Naval Aviation Call Sign Protocol

| February 17, 2020


For our Nautically Challenged brothers and sisters, Black Shoes, and assorted Navy and Marine ground-pounders, a Navy and Marine’s flyers call sign is a very serious matter and not assigned lightly. It can take days to reach agreement, from the Aircrew Shop, the Chief’s Goat Locker, and the “O” Ward Room. There may be alcohol involved. Much thought goes into the process, but there are two very basic rules.

1) You don’t get to pick it.
2) If you hate it, more the better.

Case in point, my Aircraft Coordinator, a shit-hot LCDR (and one of my former Project Officers) earned the moniker “Bubbles.” There’s a story in there I’ll buy the beer to hear.

Also, my current Project Officer, a very sharp LT had “Jingles” hung on him. Again, decorum prevents me from asking the particulars without some social lubrication involved. He’s such a straight arrow I don’t know if he even imbibes.

I was graced with two, “Majic” a play on my last name and uncanny ability to find Soviet submarines, and “Obi Wan” from my days teaching AW puppies at the schoolhouse. I got off light.

Why bring this up? On a previous post our own Slow Joe tried  to stick “Troll Slayer” on me.

While I’m not adverse to the name, it has not gone through the proper Navy call sign protocol in my mind.

So thanks Slow Joe, appreciate the thought, but an aside on a board comment does not a call sign make.

Thanks for playing.

Category: Navy

Comments (45)

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  1. Thunderstixx says:

    Obi Wan works great !!!

  2. Jay in TN says:

    Ok, why does the Navy put goats in a locker? And is this common on all ships?

    • AW1Ed says:

      The Chief Petty Officer’s quarters has been known as “The Goat Locker” for about as long as there have been Navy CPOs. Quite an honor to be invited in for dinner, as the best chow on the ship is served there. Go figure.
      Want to know more, ask a Chief. You’ll either be told where to go and what to do when you get there, or be invited in, never to be seen again.
      Your choice.

    • Hondo says:

      Ok, why does the Navy put goats in a locker? And is this common on all ships?

      Because after a few weeks at sea, the four-legged kind wouldn’t be safe if allowed to run loose. And ship’s Captains probably would draw the line at inter-species marriages. (smile)

      • Roh-Dog says:

        That was my theory!

        • AW1Ed says:

          Yeah, very funny doggies. Think about it next time you’re camping out in a hole in the ground eating the MRE dujour, while the Chiefs are having T-Bones done to order with hand cut french fries.
          At a clean table.
          With silver ware.
          And wait staff.

          • Hondo says:

            Hey, I refrained from any mention of “Naval tradition” and Sir Winston’s commentary on same. Sheesh, what more do you want – mermaids? (smile)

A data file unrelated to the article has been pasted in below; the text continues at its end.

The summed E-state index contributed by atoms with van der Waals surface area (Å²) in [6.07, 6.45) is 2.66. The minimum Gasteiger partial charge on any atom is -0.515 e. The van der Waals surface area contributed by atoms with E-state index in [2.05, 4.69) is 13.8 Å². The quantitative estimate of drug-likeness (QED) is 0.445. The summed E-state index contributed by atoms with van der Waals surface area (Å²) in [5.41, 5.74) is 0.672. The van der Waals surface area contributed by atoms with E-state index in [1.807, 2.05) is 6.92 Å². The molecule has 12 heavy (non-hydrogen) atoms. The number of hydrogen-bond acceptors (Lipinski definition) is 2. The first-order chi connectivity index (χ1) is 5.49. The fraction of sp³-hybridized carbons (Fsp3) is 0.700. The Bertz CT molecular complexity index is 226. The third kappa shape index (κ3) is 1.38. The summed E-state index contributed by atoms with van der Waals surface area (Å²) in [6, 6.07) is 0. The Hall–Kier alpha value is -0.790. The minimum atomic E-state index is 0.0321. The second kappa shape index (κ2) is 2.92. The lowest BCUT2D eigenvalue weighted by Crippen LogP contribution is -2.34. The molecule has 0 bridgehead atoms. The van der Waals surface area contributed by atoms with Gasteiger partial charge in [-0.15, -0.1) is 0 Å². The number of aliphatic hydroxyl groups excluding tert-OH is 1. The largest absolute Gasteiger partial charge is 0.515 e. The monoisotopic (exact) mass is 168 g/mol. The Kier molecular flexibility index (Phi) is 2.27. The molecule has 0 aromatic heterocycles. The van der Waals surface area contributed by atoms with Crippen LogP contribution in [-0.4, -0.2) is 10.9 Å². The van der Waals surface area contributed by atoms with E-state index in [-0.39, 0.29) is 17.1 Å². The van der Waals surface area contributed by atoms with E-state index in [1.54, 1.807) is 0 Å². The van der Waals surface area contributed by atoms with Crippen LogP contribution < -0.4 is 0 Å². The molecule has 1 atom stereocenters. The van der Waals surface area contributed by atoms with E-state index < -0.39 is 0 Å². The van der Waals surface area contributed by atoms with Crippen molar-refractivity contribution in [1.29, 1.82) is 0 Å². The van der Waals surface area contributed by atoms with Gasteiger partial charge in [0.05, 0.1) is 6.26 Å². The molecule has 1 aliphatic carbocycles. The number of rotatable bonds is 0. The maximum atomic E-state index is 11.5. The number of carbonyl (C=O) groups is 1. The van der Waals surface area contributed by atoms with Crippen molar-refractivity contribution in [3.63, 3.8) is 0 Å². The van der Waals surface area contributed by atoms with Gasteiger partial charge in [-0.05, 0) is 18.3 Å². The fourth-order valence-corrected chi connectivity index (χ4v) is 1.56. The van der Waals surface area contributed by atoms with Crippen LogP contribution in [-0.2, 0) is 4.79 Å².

• AW1Ed says:

              We all know Winnie’s famous quote. As The First Lord of the Admiralty, he may have had first hand experience.
              Especially the rum part.
              *grin*

              • Hondo says:

                I’ve read that brandy was Churchill’s beverage of choice, at least in later years. But yeah, I’d guess he had experience with rum as well – along with gin, whiskey, rye, Scotch, and most anything else distilled and readily available in England during his lifetime. (smile)

      • thebesig says:

        I know you’re taking a jab. :mrgreen: Actual experience? Depart the east coast… Two weeks – three weeks later, having sex with European women. :mrgreen:

        Two deployments that I did with the Navy were “booze cruises”. Did exercises with the host nation’s military. Pulled into port, boozed up, had sex with European women, depart port, do exercise with other nation’s navy, pulled into port, get boozed up, have sex with European women, repeat cycle. The other deployment that was like this was the one to South America, circumnavigating the continent. Replace “European women” with “European descent women”. :mrgreen:

        • AW1Ed says:

          Every single married member of my flight crew on my first P-3 tour wound up divorced. A couple, twice.

          Except for MrsAW1 and myself.

  3. USAFRetired says:

    Your Delta Tau Chi name is Trollslayer

    One of my college roommates became an NFO and retired as an O-6, apparently his callsign was Jizz. I don’t even want to know how he got that.

  4. Hack Stone says:

    Call signs are a great way to build camaraderie among the team. At the proud but humble woman owned business that sells software to the federal government, we even assigned a call sign to the Vice President of the company. His call sign is Spandex King.